Lucky (2017)

Directed by: John Caroll Lynch. Written by: Logan Sparks and Drago Sumonja

Lucky_(2017_film)

Lucky’s story is simple, so there is little one can say about it without giving too much away. That is not to say, however, that the film is unenjoyable. Lucky can be described as being in the same, broad style as Jim Jarmusch’s Paterson, but is far more accessible than the 2016 film. Both works follow characters through the repetitive mundanity of their days, and in both films audiences are challenged to glean enjoyment by identifying heavily with the realist lives of their protagonists (for example exchanging pleasantries with the quirky folks at one’s local watering hole), rather than looking for some fantastical escape. Unlike Paterson, a film with almost no plot )save for some poetically-quaint tragedy at its end), Lucky is quick to introduce viewers to a weighty point of struggle in its protagonist’s life: his bout with mortality.

“He who’s not busy being born is busy dying,” Bob Dylan reminds us in “It’s Alright Ma (I’m Only Bleeding).” For many of us that way of thinking is an ever-present but subtle demon in our heads. Death may come, but not for an eternity. Lucky (Harry Dean Stanton)’s dilemma is he does not know what head space to put that thought in. He is lucky in that despite being a very thin, pack-a-day-smoker at an advanced age, he passes his health exams with flying colors. His miracle body is as healthy as it has ever been. This means that on the one hand he can put the thought of death in the back of his mind with much of the rest of us. On the other hand, however,  he is old, so despite Lucky’s general good health, his doctor nonetheless feels compelled to put existential thoughts into his head. Lucky thus exposes the ultimate limits of luck. A person can be “lucky” in the sense of living for a long time, yet even such “lucky” people must exist with the burden of knowing that each time a new day arrives, they are one day closer to death. This tension contributes to Lucky’s subtle, but compelling dilemma. He is a steadfast socially awkward man who must decide whether he is in a hurry or not to overcome his shortcomings and be at peace with his eventual demise.

 

When I watched the film I did not realize its star, Harry Dean Stanton, had died two weeks previously. While it would be a mistake to project an actor’s personality onto a superficially similar character he portrays, that knowledge will no doubt allow viewers to appreciate the film with an additional degree of depth. Lucky is the light and sometimes funny story of a man contemplating his ultimate legacy, so Stanton’s playing the role is poetically fitting. If simple, multi-tonal, gently-existential filmmaking is of interest to you, or if you simply like David Lynch and tortoises, check out Lucky in theatres today!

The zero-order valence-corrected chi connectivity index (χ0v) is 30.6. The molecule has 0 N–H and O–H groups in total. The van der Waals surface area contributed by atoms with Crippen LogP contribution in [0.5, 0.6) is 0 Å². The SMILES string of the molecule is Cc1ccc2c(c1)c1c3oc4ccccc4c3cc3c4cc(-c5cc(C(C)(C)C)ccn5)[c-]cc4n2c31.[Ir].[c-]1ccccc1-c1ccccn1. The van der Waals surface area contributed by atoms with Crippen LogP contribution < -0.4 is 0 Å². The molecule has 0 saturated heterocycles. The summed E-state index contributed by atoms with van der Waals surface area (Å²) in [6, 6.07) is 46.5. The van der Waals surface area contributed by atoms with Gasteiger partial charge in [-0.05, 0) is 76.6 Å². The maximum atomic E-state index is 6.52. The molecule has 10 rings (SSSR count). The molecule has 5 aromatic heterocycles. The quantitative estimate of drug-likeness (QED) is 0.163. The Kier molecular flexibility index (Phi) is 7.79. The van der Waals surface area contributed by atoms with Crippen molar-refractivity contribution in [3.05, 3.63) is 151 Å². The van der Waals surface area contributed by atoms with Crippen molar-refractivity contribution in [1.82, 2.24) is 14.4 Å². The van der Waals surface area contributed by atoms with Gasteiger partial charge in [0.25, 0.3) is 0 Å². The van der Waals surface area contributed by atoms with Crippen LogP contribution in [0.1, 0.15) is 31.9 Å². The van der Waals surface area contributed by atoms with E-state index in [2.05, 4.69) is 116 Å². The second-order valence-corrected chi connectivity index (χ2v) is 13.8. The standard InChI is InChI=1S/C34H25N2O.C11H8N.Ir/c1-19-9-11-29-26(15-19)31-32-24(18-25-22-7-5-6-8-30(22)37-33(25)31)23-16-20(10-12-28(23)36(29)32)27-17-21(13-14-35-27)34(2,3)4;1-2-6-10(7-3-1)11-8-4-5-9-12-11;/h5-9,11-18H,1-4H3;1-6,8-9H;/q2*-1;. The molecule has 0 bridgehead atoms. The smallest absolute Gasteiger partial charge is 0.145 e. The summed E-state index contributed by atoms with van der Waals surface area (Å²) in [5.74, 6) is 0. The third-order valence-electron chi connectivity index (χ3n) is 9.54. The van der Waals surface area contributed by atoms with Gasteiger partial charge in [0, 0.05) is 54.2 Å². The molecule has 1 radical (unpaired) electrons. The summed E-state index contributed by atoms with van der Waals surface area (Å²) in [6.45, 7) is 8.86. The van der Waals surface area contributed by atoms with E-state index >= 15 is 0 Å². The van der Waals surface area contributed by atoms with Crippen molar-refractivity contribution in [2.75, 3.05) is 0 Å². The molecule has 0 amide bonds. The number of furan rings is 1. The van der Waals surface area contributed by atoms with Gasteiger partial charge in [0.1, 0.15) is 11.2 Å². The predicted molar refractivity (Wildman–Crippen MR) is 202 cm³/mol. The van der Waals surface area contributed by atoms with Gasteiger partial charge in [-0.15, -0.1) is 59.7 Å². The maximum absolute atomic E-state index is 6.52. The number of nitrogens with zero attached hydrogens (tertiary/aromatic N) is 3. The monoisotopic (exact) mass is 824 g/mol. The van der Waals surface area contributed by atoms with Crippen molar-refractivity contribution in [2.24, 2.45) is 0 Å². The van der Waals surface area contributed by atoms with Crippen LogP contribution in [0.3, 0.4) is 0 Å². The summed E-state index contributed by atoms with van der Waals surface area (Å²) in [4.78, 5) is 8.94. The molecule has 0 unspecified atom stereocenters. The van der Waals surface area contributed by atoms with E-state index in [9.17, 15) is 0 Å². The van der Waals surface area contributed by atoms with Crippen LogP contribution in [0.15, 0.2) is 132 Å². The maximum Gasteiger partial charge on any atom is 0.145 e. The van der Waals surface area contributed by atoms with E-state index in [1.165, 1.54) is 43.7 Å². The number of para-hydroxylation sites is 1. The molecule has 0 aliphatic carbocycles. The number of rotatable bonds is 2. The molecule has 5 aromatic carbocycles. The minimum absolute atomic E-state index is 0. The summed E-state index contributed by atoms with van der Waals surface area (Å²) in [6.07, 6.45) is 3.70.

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The Cow (1969)

Written by: Gholam-Hossen Saedi, Directed by: Dariush Mehrjui 

TheCow1969CoverMy latest trek to the video store led me to stumble upon a work called The Cow. There was something instantly endearing about it: it’s simple, yet striking box art, and it’s comedic premise (which I will not elaborate on here). Upon doing further research I found out the work is considered one of the great pieces of Iranian cinema. At the time of its creation, the film was blocked by (the then monarchic) Iranian government, the reason supposedly being that Iran was eager to present itself as a modern country, and a black and white film about village peasants did not exactly fit that image. The film’s subsequent international success, and Iran’s subsequent change of governments, however, changed it’s fate, helping to establish director Darius Mehrjui as a leading figure in Iranian cinema.

Mehrjui described Italian neo-realism as a key influenced of his, emphasizing the principle that filmmakers should try and create a reality specific to their characters, rather than aspire to meet some more “objective” conception of reality. The idea of this, is that directors who take this approach end up creating a work with a universalist feel to anyway. Viewers who enjoy the works of Isaac Bashevis Singer or Fiddler on the Roof will find familiar strong points in The Cow. Perhaps “village films/literature” should be recognized as a genre in their own right. The kind of village seen in The Cow is defined by an everybody-knows-everybody dynamic. This in turn makes the quirks and struggles of individual villagers a collective problem.

The film’s central character, Hassan, has moderate similarities to Fiddler on the Roof’s Tevye, a striking combination of affectionateness and gruffness, and of course, a close relationship with a cow. While Hassan does not burst into song or engage in long polemics with God, in one key way he is far quirkier than Tevye. It is the meeting of Hassan’s quirk and the film’s village dynamic that makes the work so effective. In another kind of film, Hassan’s behaviour might make him repellent to others, or at least the but of jokes. The Cow, however, is notable in that Hassan’s neighbours treat him to active compassion. The cliché goes that it takes a village to raise a child. In this word a village raises a man, while as much possible, not infantilizing him.

Perhaps this review has been devoid of specifics. The Cow, not unlike A Ghost Story is a film with an excellent premise, but with little else in its favour that doesn’t factor into the synopsis. I therefore recommend The Cow as in important, at times endearing piece of cinematic history, but if you can, don’t read the blurb before viewing.